The actress stays true to her values in life and on-screen.
Lori Loughlin’s wholesome on-screen persona is more than just a role she plays. A fan favorite on the ’90s hit sitcom Full House—still popular in reruns today—the wife and mom of three is just as comfortable making dinner and cleaning clutter from her closets as she is starring in her Hallmark Channel series When Calls the Heart and as a leading lady in television movies like Northpole 2. (Look for her on spinoff Fuller House on Netflix in 2016.)
Happy at the core
“I’m a happy person at my core, and I’ve always tried to surround myself with people who make me laugh,” Lori says. “My husband makes me smile, giggle and laugh out loud. As a result of seeing us laugh and genuinely enjoy each other, we’ve raised happy kids, who have what I hope is a positive and realistic outlook.”
Lori says she’s been blessed with a happy, healthy family and a successful career. But that doesn’t mean every day is sunshine and roses. When things get rough or don’t go exactly the way she wants, she takes a timeout. “I tend to see a glass half-full. So I step back to take a deep breath and try to focus on all the positives in my life.”
Her grandmother’s remedy also helps. “It sounds so cliché, but I really love to rely on my grandmother’s answer for everything: Have a nice cup of tea,” she says. “There’s nothing like taking 10 minutes to separate yourself from the noise and quiet your mind. Every woman deserves to give herself that break now and then.”
Just keep talking
To guide her kids, Lori has stepped into a familiar role. “I use the same technique as my mom. She just kept talking to us,” she says. “As a teen, I was completely annoyed and thought, ‘Yeah sure,’ when she would talk about the same things over and over, sometimes in different ways. Now as a parent I can see she was totally right to never let there be radio silence when it comes to the important issues as well as staying connected.”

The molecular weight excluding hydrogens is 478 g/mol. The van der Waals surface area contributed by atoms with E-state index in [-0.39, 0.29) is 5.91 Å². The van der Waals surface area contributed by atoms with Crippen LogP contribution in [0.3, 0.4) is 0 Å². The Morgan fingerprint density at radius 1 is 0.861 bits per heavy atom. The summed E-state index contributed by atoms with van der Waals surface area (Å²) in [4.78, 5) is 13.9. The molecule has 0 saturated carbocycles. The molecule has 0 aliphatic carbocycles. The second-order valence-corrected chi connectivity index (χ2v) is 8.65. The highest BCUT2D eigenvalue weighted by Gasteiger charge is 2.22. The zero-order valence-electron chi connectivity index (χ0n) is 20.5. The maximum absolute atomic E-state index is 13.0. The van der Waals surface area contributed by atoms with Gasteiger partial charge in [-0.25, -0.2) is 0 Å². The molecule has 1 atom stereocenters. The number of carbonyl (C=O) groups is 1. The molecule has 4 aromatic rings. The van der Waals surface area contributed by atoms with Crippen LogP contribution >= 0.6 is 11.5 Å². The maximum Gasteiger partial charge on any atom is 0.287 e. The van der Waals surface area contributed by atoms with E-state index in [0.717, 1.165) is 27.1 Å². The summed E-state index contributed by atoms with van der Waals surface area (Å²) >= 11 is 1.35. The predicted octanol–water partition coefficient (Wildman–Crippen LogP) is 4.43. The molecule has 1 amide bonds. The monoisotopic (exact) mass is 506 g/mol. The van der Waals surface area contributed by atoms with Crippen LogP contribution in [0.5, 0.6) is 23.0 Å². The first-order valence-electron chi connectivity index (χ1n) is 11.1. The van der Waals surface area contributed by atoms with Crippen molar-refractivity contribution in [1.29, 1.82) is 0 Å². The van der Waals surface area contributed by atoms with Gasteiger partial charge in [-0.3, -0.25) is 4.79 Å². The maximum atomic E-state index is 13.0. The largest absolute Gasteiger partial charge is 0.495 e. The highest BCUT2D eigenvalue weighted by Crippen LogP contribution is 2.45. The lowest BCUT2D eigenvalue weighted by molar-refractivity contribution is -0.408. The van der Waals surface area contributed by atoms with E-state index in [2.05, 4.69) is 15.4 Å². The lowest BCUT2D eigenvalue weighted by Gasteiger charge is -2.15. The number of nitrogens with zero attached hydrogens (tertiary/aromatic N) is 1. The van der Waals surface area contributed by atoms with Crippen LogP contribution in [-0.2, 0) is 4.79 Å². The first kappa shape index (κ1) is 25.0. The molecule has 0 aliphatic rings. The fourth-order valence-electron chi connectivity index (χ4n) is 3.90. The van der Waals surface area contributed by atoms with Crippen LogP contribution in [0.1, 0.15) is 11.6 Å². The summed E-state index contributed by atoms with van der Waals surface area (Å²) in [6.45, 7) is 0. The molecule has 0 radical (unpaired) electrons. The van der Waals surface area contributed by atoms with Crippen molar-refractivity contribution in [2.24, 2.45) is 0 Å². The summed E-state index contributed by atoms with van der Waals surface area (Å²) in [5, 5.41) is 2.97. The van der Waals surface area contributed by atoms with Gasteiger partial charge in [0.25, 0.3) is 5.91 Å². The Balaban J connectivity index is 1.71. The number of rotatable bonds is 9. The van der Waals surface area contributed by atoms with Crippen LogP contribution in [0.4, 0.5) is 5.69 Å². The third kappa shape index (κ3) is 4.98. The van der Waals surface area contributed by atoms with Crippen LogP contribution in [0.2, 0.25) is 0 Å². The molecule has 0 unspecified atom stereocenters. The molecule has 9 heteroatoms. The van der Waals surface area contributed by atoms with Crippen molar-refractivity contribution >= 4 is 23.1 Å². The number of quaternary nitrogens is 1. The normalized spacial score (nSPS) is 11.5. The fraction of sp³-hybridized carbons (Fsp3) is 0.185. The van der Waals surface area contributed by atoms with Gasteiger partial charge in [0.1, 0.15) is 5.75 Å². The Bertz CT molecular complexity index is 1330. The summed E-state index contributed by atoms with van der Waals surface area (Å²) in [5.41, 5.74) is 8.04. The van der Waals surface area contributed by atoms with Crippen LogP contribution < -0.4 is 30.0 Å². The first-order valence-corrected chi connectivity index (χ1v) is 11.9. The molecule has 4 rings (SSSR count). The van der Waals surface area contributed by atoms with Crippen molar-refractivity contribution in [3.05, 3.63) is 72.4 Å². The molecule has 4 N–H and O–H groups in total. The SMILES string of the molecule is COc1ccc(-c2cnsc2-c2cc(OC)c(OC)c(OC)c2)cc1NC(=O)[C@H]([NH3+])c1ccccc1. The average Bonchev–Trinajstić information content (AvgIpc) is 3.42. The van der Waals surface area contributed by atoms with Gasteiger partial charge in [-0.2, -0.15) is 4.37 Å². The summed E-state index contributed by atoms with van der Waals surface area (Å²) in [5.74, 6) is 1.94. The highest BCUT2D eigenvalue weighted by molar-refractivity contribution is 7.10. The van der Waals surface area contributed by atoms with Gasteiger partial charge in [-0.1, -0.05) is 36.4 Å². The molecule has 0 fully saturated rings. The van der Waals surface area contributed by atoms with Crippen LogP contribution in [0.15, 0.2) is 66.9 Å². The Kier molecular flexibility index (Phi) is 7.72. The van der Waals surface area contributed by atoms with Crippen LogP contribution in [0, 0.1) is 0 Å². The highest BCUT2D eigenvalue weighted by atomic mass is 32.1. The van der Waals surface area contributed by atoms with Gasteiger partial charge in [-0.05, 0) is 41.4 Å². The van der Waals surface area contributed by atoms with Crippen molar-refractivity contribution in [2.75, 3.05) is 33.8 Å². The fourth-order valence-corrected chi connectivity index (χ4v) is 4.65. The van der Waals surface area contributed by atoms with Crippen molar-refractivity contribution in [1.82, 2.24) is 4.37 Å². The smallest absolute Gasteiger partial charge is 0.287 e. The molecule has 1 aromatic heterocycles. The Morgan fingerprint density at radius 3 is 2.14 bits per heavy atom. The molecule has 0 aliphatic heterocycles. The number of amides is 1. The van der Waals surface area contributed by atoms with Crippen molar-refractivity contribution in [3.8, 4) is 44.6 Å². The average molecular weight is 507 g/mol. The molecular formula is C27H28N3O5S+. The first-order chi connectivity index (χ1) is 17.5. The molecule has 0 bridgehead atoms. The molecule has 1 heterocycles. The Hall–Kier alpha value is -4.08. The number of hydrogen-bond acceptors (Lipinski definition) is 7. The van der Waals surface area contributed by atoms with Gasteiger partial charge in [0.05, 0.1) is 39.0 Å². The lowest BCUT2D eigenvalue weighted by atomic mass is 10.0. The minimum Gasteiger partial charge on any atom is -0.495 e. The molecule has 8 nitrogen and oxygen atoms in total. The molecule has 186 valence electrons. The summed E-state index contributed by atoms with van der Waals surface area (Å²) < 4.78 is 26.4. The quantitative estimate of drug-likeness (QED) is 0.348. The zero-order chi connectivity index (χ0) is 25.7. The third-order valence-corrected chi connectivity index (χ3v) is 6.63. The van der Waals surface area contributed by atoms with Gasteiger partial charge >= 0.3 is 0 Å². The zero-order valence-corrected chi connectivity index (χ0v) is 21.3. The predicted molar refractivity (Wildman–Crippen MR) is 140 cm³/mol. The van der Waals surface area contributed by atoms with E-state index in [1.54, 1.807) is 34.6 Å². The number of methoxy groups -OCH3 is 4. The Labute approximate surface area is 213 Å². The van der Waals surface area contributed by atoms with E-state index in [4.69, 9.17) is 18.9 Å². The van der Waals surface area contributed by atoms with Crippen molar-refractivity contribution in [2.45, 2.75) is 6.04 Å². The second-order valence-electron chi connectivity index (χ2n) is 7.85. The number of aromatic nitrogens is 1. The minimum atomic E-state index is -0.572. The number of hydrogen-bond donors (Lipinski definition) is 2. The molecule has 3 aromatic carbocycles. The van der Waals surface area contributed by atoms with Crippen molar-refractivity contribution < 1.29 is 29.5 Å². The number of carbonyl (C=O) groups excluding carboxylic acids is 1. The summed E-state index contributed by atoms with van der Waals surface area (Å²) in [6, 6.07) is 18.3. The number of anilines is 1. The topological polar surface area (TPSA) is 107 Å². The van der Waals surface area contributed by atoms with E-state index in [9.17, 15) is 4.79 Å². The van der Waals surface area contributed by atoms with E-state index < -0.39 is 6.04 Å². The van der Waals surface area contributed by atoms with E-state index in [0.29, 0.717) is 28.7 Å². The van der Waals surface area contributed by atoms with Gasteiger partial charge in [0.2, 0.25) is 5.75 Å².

Even if her own kids roll their eyes or seem uninterested, Lori doesn’t stop talking. “I don’t talk at them; I talk to them. Even if I’m white noise, just like my mom occasionally was with me, at least I know even a little bit is getting through.”
Since family is her No. 1 priority, the secret to her professional success is choosing projects her children and their friends can watch. “I certainly don’t judge anyone who makes a different decision, but for me, happiness at work has come from taking roles I’m not embarrassed or ashamed to have my kids or my parents see,” Lori says. “Staying true to my heart has been what’s comfortable and what fits for me.”
Managing a full house
Household must-have: Furry friends. “We have a golden retriever, Bianca. We used to have two but lost one last year to cancer. I love my furry girl so much, she brings me—the whole family—so much joy. I’ve always had dogs and don’t know how I would exist in a household without pets.”
Toughest parenting challenge: Social media. “When I was a kid if someone passed a note that was derogatory, it could be destroyed. It’s not like that for kids today. It’s a hard lesson for kids to learn—and for parents to watch—that anything you text, tweet or post on the Internet is permanent, and those mistakes and messages last forever.”
A full heart: “I don’t think any of us ever dreamed Full House would have such staying power and tremendously loyal fans. It’s fun to be walking down the street and have a 7-year-old come up to me and call me ‘Becky.’ There is a whole new generation of viewers, and I’m truly blessed to have been part of that show.”
Read more: Balancing a Full House
Gina Roberts-Grey is an award-winning writer based in upstate New York.